Friday, December 7, 2007


The recently released National Intelligence Estimate (NIE) made the claim that Iran gave up its ambitions to develop a nuclear weapon four years ago and primarily for this reason the document has drawn a lot of critical attention. Former U.N. ambassador John Bolton, for example, levels some pretty serious criticism of its alleged flaws in a column in the Washington Post, to which I refer readers interested in seeing why the document has generated so much skepticism.

Rush Limbaugh also points out that not only are the authors of the document politically hostile to the current administration but one of them was drawing exactly the opposite conclusions about iran only four months ago:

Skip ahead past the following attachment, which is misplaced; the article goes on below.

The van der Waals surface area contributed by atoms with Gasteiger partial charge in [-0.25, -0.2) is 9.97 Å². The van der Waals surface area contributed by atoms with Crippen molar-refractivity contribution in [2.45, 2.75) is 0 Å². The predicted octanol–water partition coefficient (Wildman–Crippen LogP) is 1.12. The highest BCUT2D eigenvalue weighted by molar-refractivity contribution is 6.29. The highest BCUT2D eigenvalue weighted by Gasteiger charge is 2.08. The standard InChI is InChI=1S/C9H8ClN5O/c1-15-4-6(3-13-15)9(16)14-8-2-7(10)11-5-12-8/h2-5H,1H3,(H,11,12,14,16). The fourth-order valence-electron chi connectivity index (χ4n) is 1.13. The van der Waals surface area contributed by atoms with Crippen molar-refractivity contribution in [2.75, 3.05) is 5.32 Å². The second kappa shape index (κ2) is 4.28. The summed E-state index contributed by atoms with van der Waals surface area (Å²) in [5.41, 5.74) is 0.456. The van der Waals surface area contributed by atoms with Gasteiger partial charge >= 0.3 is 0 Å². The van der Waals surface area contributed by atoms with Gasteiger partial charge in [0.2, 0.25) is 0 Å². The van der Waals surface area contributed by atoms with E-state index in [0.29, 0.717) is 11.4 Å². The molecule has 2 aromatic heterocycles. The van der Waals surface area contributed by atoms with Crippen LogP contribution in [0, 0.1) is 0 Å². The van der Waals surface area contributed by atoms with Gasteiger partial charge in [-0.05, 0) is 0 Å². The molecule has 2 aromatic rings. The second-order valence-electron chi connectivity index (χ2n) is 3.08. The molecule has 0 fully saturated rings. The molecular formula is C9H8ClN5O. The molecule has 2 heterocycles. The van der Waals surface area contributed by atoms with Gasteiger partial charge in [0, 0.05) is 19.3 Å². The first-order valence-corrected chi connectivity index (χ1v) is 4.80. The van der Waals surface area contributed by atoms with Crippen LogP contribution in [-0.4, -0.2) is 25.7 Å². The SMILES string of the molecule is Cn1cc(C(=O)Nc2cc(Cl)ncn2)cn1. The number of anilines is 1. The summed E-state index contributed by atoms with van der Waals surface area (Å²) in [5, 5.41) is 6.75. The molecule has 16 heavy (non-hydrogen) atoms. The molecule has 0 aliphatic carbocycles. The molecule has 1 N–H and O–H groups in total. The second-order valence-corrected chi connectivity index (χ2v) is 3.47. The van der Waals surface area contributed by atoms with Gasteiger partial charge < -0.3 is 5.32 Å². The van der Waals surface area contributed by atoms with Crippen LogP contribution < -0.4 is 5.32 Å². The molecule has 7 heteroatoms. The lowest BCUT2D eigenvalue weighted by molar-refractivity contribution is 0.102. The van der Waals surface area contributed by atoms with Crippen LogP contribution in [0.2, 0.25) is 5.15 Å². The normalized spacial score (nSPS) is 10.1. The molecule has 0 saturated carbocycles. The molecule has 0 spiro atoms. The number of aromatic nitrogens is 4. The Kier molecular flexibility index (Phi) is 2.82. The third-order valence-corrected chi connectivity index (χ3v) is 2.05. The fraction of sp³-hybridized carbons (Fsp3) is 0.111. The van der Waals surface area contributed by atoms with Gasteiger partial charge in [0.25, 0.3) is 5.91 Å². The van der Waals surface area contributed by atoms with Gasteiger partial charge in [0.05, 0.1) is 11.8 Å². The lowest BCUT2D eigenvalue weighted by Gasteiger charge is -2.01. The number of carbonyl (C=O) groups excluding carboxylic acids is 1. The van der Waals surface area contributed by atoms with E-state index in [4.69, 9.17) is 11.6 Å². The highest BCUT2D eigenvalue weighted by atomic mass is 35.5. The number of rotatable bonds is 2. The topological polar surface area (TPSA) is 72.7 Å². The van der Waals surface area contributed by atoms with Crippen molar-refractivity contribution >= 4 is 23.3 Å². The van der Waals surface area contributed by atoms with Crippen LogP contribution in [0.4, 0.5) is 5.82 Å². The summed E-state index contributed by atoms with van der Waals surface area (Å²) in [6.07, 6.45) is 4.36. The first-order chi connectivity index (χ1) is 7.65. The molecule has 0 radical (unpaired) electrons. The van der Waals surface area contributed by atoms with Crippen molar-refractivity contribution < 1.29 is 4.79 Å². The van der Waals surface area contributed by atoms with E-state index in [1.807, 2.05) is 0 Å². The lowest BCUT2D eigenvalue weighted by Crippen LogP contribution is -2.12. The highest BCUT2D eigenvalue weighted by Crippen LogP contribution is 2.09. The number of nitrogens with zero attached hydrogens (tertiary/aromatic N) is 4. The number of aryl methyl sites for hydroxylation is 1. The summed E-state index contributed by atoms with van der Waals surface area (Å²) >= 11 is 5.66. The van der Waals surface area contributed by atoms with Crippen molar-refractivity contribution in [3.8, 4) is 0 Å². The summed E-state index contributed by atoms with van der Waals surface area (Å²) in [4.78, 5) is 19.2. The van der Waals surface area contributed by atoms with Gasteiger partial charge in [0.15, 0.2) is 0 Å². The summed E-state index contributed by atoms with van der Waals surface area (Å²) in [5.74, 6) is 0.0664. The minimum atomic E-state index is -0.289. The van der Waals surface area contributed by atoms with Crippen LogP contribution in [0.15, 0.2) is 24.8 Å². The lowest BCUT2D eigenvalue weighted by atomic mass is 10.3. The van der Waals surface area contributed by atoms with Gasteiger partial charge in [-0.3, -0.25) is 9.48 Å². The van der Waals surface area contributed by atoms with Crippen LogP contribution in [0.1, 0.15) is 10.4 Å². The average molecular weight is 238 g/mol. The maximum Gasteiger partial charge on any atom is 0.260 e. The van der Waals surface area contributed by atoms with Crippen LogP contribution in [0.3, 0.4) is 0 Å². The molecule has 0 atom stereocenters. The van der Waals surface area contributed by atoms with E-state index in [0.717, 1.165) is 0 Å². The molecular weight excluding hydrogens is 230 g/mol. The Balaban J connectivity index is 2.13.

On July 11, 2007, roughly four or so months prior to the most recent NIE's publication, Deputy Director of Analysis Thomas Fingar, one of the three authors of the NIE, gave the following testimony before the House Armed Services Committee: 'Iran and North Korea are the states of most concern to us. The United States' concerns about Iran are shared by many nations, including many of Iran's neighbors. Iran is continuing to pursue uranium enrichment and has shown more interest in protracting negotiations and working to delay and diminish the impact of UNSC sanctions than in reaching an acceptable diplomatic solution. We assess that Tehran is determined to develop nuclear weapons -- despite its international obligations and international pressure. This is a grave concern to the other countries in the region whose security would be threatened should Iran acquire nuclear weapons.'

according to the Wall Street Journal, Thomas Fingar is one of the three officials who were responsible for crafting the latest NIE. The Journal cites 'an intelligence source' as describing Fingar and his two colleagues as 'hyper-partisan anti-Bush officials.'